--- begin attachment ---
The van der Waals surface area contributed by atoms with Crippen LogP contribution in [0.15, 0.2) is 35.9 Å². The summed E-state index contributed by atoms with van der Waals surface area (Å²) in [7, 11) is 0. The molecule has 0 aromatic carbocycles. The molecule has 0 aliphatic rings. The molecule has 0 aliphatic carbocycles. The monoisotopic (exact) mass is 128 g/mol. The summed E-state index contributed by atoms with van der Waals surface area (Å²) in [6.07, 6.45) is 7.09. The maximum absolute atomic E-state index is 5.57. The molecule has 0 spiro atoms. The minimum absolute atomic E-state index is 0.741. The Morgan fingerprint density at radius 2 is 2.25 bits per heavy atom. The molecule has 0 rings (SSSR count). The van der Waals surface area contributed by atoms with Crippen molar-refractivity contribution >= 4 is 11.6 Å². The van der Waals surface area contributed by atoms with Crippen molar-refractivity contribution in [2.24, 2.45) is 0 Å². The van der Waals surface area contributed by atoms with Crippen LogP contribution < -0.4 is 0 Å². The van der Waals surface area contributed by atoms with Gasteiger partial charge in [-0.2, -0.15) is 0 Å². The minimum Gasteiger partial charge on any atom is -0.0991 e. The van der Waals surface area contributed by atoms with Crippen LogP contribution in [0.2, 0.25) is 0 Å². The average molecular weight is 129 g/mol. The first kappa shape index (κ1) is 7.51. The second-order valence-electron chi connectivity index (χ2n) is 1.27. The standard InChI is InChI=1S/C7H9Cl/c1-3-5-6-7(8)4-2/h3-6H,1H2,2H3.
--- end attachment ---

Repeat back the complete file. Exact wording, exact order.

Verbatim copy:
The van der Waals surface area contributed by atoms with Crippen LogP contribution in [0.15, 0.2) is 35.9 Å². The summed E-state index contributed by atoms with van der Waals surface area (Å²) in [7, 11) is 0. The molecule has 0 aromatic carbocycles. The molecule has 0 aliphatic rings. The molecule has 0 aliphatic carbocycles. The monoisotopic (exact) mass is 128 g/mol. The summed E-state index contributed by atoms with van der Waals surface area (Å²) in [6.07, 6.45) is 7.09. The maximum absolute atomic E-state index is 5.57. The molecule has 0 spiro atoms. The minimum absolute atomic E-state index is 0.741. The Morgan fingerprint density at radius 2 is 2.25 bits per heavy atom. The molecule has 0 rings (SSSR count). The van der Waals surface area contributed by atoms with Crippen molar-refractivity contribution >= 4 is 11.6 Å². The van der Waals surface area contributed by atoms with Crippen molar-refractivity contribution in [2.24, 2.45) is 0 Å². The van der Waals surface area contributed by atoms with Crippen LogP contribution < -0.4 is 0 Å². The van der Waals surface area contributed by atoms with Gasteiger partial charge in [-0.2, -0.15) is 0 Å². The minimum Gasteiger partial charge on any atom is -0.0991 e. The van der Waals surface area contributed by atoms with Crippen LogP contribution in [0.2, 0.25) is 0 Å². The average molecular weight is 129 g/mol. The first kappa shape index (κ1) is 7.51. The second-order valence-electron chi connectivity index (χ2n) is 1.27. The standard InChI is InChI=1S/C7H9Cl/c1-3-5-6-7(8)4-2/h3-6H,1H2,2H3.